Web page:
How to Apply for Cancellation of Removal (LPR)

What to prepare and present to the job as evidence that you should not be deported from the U.S.

If you are a lawful permanent resident (LPR or green card holder) and find yourself in removal proceedings because of a criminal conviction, you may be eligible for cancellation of removal for lawful permanent residents, as described in  Cancellation of Removal for Green Card Holders: Who is Eligible?

Once you (and the Immigration Judge) determine that you meet the basic eligibility criteria to apply for cancellation of removal for LPRs, you will have to actually apply and present your case before the Immigration Court. The Immigration Judge will determine whether or not you will retain your green card or be issued an Order of Removal.

Form and Fees to Apply for Cancellation of Removal

In order to apply for cancellation of removal for lawful permanent residents, you have to complete and file form EOIR 42A. The form asks for information about you, your family, and your time in the United States.

On the form, you will have to list past addresses and places of employment. It is important to be as accurate as possible. Additionally, in Part 7 there are numerous yes or no questions. Some of the questions are designed to determine eligibility for cancellation of removal. Others are factors that will be weighed by the judge in his or her personal exercise of discretion. If you believe that any of these questions should be answered “yes,” discuss your case with an experienced immigration lawyer before submitting the application.

As of early 2017, the filing fee for form EOIR 42A is $100, plus a biometrics fee (for fingerprinting and related data) of $85. These fees are subject to change, so check the  forms page of the U.S. Department of Justice website  prior to filing your application, for updated fee information. All applicants over the age of 14 must attend their biometrics appointment and be fingerprinted prior to the merits hearing in Immigration Court.

Gathering Evidence to Support Your Cancellation of Removal Request

As the applicant, it is your burden of proof to demonstrate that you are eligible and deserve cancellation of removal for lawful permanent residents. You have to prove that you:

  • have been a lawful permanent resident of the U.S. for at least five years at the time that the application is filed
  • have continually resided in the U.S. for at least seven years after being admitted in any status and before the “stop-time rule” is triggered (discussed further in  Cancellation of Removal for Green Card Holders: Who is Eligible?)
  • have not been convicted of an aggravated felony
  • have not received cancellation of removal or 212(c) relief in the past, and
  • as a matter of discretion, deserve to win your case.

In some cases, the same documents will prove more than one of these things at the same time.

Additionally, once the government reviews your biometric information, it will know whether you were convicted of an aggravated felony or whether you have been in removal proceedings in the past. If you have a criminal record, you should obtain certified dispositions of all arrests in order to help prove that you do not have an aggravated felony conviction (and you should definitely get an attorney’s help in making this analysis).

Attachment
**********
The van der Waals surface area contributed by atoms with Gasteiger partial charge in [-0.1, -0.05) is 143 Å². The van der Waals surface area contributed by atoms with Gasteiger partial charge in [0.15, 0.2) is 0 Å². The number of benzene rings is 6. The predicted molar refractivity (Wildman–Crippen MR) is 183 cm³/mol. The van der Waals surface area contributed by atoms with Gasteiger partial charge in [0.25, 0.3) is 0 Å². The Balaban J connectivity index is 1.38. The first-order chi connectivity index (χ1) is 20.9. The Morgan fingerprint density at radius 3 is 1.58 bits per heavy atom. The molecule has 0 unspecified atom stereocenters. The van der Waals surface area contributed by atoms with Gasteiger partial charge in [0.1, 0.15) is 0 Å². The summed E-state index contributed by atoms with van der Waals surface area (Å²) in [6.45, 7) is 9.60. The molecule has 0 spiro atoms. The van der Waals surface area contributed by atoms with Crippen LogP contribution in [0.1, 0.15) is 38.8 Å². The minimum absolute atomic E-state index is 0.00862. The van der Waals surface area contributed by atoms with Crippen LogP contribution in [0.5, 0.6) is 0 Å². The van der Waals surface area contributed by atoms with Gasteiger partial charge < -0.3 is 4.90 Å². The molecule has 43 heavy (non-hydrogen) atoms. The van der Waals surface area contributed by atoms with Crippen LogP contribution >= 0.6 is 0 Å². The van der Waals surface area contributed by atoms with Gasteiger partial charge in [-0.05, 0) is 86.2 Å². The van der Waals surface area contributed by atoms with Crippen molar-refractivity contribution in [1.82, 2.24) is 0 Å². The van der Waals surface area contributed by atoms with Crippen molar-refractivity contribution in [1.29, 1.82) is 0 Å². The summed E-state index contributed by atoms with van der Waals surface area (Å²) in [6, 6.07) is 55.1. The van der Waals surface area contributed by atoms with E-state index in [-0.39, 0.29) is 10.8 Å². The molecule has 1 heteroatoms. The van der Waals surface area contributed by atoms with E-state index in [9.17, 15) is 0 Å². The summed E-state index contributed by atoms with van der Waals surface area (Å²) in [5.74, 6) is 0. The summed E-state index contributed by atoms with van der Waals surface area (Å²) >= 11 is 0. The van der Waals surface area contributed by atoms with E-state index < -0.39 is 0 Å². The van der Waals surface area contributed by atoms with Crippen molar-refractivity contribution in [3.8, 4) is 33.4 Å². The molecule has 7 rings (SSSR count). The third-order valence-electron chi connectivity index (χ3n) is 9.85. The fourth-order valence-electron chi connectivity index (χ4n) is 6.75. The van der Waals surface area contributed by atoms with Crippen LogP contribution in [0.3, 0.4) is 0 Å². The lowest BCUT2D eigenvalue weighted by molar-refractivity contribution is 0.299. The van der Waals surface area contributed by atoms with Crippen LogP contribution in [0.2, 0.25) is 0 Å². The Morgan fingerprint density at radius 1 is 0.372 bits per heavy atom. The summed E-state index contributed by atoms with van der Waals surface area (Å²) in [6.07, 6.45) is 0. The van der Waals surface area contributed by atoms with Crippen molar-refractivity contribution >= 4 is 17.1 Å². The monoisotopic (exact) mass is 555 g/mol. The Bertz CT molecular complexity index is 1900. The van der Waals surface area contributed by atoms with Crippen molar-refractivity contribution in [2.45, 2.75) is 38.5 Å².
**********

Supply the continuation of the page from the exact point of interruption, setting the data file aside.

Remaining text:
Proving Continuous Residence in the U.S.

You will need to gather and submit documentary evidence to prove that you have both been a lawful permanent resident for at least five years and that you have seven years of continuous U.S.residence.

Such evidence can include things like copies of your green card, your Form I-94 Arrival/Departure document, birth certificates of children born in the U.S., marriage certificates, federal income tax transcripts, leases/deeds, receipts, school records, medical records, employment records, notarized affidavits from people who know you well, and more.

Proving That You Merit the Judge’s Exercise of Discretion

You will also need to present plenty of evidence to demonstrate that you deserve cancellation of removal for lawful permanent residents as a matter of discretion. Once you demonstrate that you meet the basic eligibility requirements for cancellation of removal, the majority of the hearing will focus on whether or not you deserve to keep your green card. In this area, the Immigration Judge has a lot of leeway and will balance the adverse (negative) factors in your case with the humanitarian considerations that you present.

In looking to the adverse factors, the Immigration Judge will look at: the nature of the underlying grounds of removal (what landed you in court), any other immigration violations, and any other criminal record you may have.

As far as humanitarian factors go, you will want to provide plenty of proof regarding your family ties in the U.S., hardship to yourself and family members if you were to be deported, ties to the community, history of employment, business ties, duration in the U.S. (the longer the better), and proof of rehabilitation (for any crimes committed).

You should also consider asking family members and friends to testify on your behalf during your merits hearing.

Because cancellation of removal can be granted to you only once, Immigration Judges are often lenient in granting it; however, you must present a strong case in order to avoid an Order of Removal.

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